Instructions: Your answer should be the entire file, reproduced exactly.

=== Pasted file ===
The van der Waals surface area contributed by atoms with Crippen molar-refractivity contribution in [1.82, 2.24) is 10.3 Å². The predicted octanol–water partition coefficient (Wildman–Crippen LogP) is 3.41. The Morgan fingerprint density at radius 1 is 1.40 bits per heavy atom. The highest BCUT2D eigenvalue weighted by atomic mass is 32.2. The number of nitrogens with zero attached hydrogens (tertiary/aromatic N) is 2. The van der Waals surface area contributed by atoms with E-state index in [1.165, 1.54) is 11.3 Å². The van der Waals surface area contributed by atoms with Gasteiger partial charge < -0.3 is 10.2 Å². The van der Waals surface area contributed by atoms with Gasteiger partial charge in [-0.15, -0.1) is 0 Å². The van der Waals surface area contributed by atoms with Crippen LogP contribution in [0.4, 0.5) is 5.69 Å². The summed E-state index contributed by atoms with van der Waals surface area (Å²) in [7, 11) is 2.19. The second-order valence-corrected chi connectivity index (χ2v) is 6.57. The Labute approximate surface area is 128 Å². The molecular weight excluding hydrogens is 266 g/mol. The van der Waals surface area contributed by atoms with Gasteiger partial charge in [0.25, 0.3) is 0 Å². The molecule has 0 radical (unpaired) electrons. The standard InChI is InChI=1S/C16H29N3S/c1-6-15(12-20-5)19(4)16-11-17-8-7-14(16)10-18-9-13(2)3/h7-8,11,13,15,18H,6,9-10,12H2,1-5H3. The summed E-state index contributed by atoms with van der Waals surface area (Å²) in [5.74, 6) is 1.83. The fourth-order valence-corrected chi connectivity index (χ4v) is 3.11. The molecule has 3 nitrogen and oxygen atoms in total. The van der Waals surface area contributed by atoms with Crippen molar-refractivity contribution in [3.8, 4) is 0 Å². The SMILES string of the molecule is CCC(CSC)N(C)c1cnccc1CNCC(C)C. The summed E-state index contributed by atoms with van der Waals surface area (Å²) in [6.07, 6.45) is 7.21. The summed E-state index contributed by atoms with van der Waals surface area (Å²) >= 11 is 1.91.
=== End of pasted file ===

The van der Waals surface area contributed by atoms with Crippen molar-refractivity contribution in [1.82, 2.24) is 10.3 Å². The predicted octanol–water partition coefficient (Wildman–Crippen LogP) is 3.41. The Morgan fingerprint density at radius 1 is 1.40 bits per heavy atom. The highest BCUT2D eigenvalue weighted by atomic mass is 32.2. The number of nitrogens with zero attached hydrogens (tertiary/aromatic N) is 2. The van der Waals surface area contributed by atoms with E-state index in [1.165, 1.54) is 11.3 Å². The van der Waals surface area contributed by atoms with Gasteiger partial charge < -0.3 is 10.2 Å². The van der Waals surface area contributed by atoms with Gasteiger partial charge in [-0.15, -0.1) is 0 Å². The van der Waals surface area contributed by atoms with Crippen LogP contribution in [0.4, 0.5) is 5.69 Å². The summed E-state index contributed by atoms with van der Waals surface area (Å²) in [7, 11) is 2.19. The second-order valence-corrected chi connectivity index (χ2v) is 6.57. The Labute approximate surface area is 128 Å². The molecular weight excluding hydrogens is 266 g/mol. The van der Waals surface area contributed by atoms with Gasteiger partial charge in [0.25, 0.3) is 0 Å². The molecule has 0 radical (unpaired) electrons. The standard InChI is InChI=1S/C16H29N3S/c1-6-15(12-20-5)19(4)16-11-17-8-7-14(16)10-18-9-13(2)3/h7-8,11,13,15,18H,6,9-10,12H2,1-5H3. The summed E-state index contributed by atoms with van der Waals surface area (Å²) in [5.74, 6) is 1.83. The fourth-order valence-corrected chi connectivity index (χ4v) is 3.11. The molecule has 3 nitrogen and oxygen atoms in total. The van der Waals surface area contributed by atoms with Crippen molar-refractivity contribution in [3.8, 4) is 0 Å². The SMILES string of the molecule is CCC(CSC)N(C)c1cnccc1CNCC(C)C. The summed E-state index contributed by atoms with van der Waals surface area (Å²) in [6.07, 6.45) is 7.21. The summed E-state index contributed by atoms with van der Waals surface area (Å²) >= 11 is 1.91.